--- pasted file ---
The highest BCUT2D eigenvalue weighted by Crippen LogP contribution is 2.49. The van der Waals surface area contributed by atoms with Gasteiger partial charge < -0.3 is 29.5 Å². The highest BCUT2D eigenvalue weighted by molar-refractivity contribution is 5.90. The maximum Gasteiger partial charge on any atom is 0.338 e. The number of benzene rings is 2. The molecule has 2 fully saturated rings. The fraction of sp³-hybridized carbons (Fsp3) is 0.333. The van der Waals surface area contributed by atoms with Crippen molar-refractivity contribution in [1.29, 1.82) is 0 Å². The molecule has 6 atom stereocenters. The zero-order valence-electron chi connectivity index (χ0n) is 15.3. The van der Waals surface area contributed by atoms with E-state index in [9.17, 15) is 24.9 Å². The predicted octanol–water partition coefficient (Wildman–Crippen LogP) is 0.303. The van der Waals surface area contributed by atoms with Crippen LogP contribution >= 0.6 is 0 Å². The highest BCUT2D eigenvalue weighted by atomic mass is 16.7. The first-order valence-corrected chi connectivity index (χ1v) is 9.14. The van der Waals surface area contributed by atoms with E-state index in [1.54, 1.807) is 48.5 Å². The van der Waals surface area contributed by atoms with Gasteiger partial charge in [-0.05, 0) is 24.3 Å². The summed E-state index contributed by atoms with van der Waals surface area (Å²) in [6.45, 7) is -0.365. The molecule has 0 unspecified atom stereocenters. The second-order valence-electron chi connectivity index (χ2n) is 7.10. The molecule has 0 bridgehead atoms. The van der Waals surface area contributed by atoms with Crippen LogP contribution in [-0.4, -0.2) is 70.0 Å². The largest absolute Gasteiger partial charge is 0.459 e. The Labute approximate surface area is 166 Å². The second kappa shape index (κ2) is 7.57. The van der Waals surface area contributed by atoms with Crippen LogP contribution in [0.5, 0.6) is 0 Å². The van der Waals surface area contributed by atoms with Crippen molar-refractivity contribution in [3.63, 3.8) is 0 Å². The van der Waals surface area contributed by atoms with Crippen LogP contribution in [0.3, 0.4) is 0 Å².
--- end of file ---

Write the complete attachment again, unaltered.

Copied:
The highest BCUT2D eigenvalue weighted by Crippen LogP contribution is 2.49. The van der Waals surface area contributed by atoms with Gasteiger partial charge < -0.3 is 29.5 Å². The highest BCUT2D eigenvalue weighted by molar-refractivity contribution is 5.90. The maximum Gasteiger partial charge on any atom is 0.338 e. The number of benzene rings is 2. The molecule has 2 fully saturated rings. The fraction of sp³-hybridized carbons (Fsp3) is 0.333. The van der Waals surface area contributed by atoms with Crippen molar-refractivity contribution in [1.29, 1.82) is 0 Å². The molecule has 6 atom stereocenters. The zero-order valence-electron chi connectivity index (χ0n) is 15.3. The van der Waals surface area contributed by atoms with E-state index in [9.17, 15) is 24.9 Å². The predicted octanol–water partition coefficient (Wildman–Crippen LogP) is 0.303. The van der Waals surface area contributed by atoms with Crippen LogP contribution >= 0.6 is 0 Å². The highest BCUT2D eigenvalue weighted by atomic mass is 16.7. The first-order valence-corrected chi connectivity index (χ1v) is 9.14. The van der Waals surface area contributed by atoms with E-state index in [1.54, 1.807) is 48.5 Å². The van der Waals surface area contributed by atoms with Gasteiger partial charge in [-0.05, 0) is 24.3 Å². The summed E-state index contributed by atoms with van der Waals surface area (Å²) in [6.45, 7) is -0.365. The molecule has 0 unspecified atom stereocenters. The second-order valence-electron chi connectivity index (χ2n) is 7.10. The molecule has 0 bridgehead atoms. The van der Waals surface area contributed by atoms with Crippen LogP contribution in [-0.4, -0.2) is 70.0 Å². The largest absolute Gasteiger partial charge is 0.459 e. The Labute approximate surface area is 166 Å². The second kappa shape index (κ2) is 7.57. The van der Waals surface area contributed by atoms with Crippen LogP contribution in [0.5, 0.6) is 0 Å². The van der Waals surface area contributed by atoms with Crippen molar-refractivity contribution in [3.63, 3.8) is 0 Å². The van der Waals surface area contributed by atoms with Crippen LogP contribution in [0.3, 0.4) is 0 Å².